To my snobbish, Boston-educated brain, the groundhog is a symbol of all that is wrong with Pennsylvania. It is dumpy and stolid and provincial, and retreats quickly to familiar surroundings at the sign of challenge.

And yet, there are those who find great worth in the groundhog, just as there are many who love Pennsylvania.

Robert Frost’s poem “A Drumlin Woodchuck” artfully uses the groundhog as a metaphor for human social discomfort. (I had no idea until I wrote this post that woodchucks and groundhogs were the same animal. Whaddya know.)

And my grandpa seems to have been charmed by groundhogs, or at least by Groundhog Day, because he marked the occasion on his calendar just about every year with some sort of doodle or notation.

So, to counterbalance my acidity, here are some sweet — or at least creative — musings from my grandfather on the annual Celebration of the Rodent.

February 2, 1975.

February 2, 1975. Compare the arm-like paws to the more animalistic paws on the 1969 grundsow.

February 2, 1973.

February 2, 1973.

February 2, 1966

February 2, 1966.


February 2, 1965.

February 2, 1965. Interesting how the calendars render “Ground Hog Day” as three words.


February 2, 1964. I like the word-shadow thing, even if my aunt apparently wasn't too impressed.

February 2, 1964. I like the word-shadow thing, even if my aunt apparently wasn’t too impressed.

February 2, 1962. Note that "Ground Hog Day" (or any derivative spelling thereof) is not pre-printed on the calendar.

February 2, 1962. Note that “Ground Hog Day” (or any derivative spelling thereof) is not pre-printed on the calendar.


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We come to a time of fatigue, pain and fear.

This week brings the shortest days and longest nights of the year. These are the days when existence feels coldest; when the untamed threat of darkness feels strongest (in the dark, our primal inner voice reminds us, you can’t see the wolves); and when the force that gives all of us life feels palest and most remote.

It’s also a time when the calendar year grinds down to its nub end, which only reinforces the feeling that life is ebbing. Another year is past us, and here we are again, hurrying home in search of respite from the darkness.

This time of year gets harder to bear when there’s a tragedy to shoulder … as there was in my grandparents’ America of 1963, and as there is in our own America today.

December 21, 1963.

December 21, 1963.

Americans in 1963, at least, had some degree of distance from their national tragedy when the longest night of the year came.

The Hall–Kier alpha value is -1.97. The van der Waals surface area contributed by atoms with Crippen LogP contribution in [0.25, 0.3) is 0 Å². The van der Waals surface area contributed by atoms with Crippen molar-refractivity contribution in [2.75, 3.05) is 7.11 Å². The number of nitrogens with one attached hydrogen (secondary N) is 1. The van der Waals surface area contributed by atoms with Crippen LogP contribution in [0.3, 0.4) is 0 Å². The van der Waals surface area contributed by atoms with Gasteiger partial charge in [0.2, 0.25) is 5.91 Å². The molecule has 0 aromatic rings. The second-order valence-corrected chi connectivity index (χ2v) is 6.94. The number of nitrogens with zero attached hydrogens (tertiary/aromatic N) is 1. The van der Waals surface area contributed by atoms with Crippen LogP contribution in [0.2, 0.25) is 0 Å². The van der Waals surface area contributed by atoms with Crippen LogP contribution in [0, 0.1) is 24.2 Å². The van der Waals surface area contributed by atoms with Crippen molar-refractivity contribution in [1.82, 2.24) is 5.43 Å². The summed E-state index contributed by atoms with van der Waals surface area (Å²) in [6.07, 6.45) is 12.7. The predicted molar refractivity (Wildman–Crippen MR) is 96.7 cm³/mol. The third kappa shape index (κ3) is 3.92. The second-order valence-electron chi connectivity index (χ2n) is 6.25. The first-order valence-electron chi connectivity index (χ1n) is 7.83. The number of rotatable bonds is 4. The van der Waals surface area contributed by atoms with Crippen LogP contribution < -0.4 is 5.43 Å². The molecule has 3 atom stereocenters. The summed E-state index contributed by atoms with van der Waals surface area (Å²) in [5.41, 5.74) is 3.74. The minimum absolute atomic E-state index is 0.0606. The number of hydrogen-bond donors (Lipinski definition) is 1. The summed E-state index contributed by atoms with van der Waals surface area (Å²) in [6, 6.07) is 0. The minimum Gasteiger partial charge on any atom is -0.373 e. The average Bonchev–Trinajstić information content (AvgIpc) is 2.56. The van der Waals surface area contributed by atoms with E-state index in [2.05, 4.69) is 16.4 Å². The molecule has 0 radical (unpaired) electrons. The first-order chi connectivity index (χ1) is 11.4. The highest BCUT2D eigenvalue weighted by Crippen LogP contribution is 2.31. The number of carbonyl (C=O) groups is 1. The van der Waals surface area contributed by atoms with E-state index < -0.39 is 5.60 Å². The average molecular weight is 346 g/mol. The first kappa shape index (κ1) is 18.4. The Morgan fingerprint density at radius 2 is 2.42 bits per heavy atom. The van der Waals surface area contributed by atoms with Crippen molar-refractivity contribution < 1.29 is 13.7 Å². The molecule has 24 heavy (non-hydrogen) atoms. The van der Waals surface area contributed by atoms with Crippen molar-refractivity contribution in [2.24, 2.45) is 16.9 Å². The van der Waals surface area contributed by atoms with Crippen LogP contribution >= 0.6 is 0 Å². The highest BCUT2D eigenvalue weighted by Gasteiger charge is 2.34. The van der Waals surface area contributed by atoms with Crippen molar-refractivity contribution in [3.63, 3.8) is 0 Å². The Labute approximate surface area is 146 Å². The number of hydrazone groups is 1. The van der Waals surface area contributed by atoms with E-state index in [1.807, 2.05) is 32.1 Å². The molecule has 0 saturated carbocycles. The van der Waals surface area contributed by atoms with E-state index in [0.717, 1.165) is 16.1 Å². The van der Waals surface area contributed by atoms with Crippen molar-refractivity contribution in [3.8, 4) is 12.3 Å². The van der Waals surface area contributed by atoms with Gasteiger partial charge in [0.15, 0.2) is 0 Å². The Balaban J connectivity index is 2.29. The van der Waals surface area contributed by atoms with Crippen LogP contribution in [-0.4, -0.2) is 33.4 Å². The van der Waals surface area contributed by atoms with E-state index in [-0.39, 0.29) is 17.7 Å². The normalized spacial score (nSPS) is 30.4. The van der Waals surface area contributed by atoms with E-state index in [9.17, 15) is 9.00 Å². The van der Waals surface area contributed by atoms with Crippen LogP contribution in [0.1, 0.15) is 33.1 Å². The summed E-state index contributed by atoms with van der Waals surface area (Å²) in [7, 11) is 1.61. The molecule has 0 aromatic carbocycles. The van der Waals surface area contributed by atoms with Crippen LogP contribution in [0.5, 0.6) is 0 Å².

It had been almost a full month since the assassination of John F. Kennedy — long enough for people to come to terms with the event, pass through the mourning phase and return to some degree of everyday life.

Still, when I saw “SUN SETS 4:29” and made the mental link to the recent assassination, I imagined a certain deepened amount of seasonal joylessness — literal dark days to follow figuratively dark days.

Maybe not at 1107 Hope Street, whose inhabitants tended to keep a stiff upper lip. But I could easily imagine the standard solstitial depression broadening for other Americans to include the recent loss of a beloved leader.

Early bedtime, an unsettled sleep, a harsh alarm giving way to pre-dawn blackness, and the slap of cold feet on the bedroom floor.

The start of another day’s hurry, leading to … what?

# # # # #

The people of Newtown, Connecticut, will not have the same emotional distance when the longest nights of the year arrive.

Newtown is in the same county as my grandparents’ home of Stamford, albeit on the other side. Google Maps suggests it’s just shy of an hour’s drive from one town to the other. I do not know whether my grandparents ever had call to go to Newtown, but it wouldn’t surprise me if something brought them through town over the years.

The winter solstice this year will arrive exactly one week after the school shootings that, in their own way, will become as indelible a national memory as the Kennedy assassination. If there is such a thing as solstitial depression — a sort of instinctive psychological recoil from all the darkness — it could not come at a worse time.

There are no words to either describe or soothe the pain that the people of Newtown are feeling, and will feel for years to come.

I can only hope that as time passes, and the days go back to being long and warm and welcoming, that everyone affected can find a path to at least some small place of peace and grace.

In the present dark, with our teeth rattling and our ears cocked for wolfsong, that is the best we can aspire to.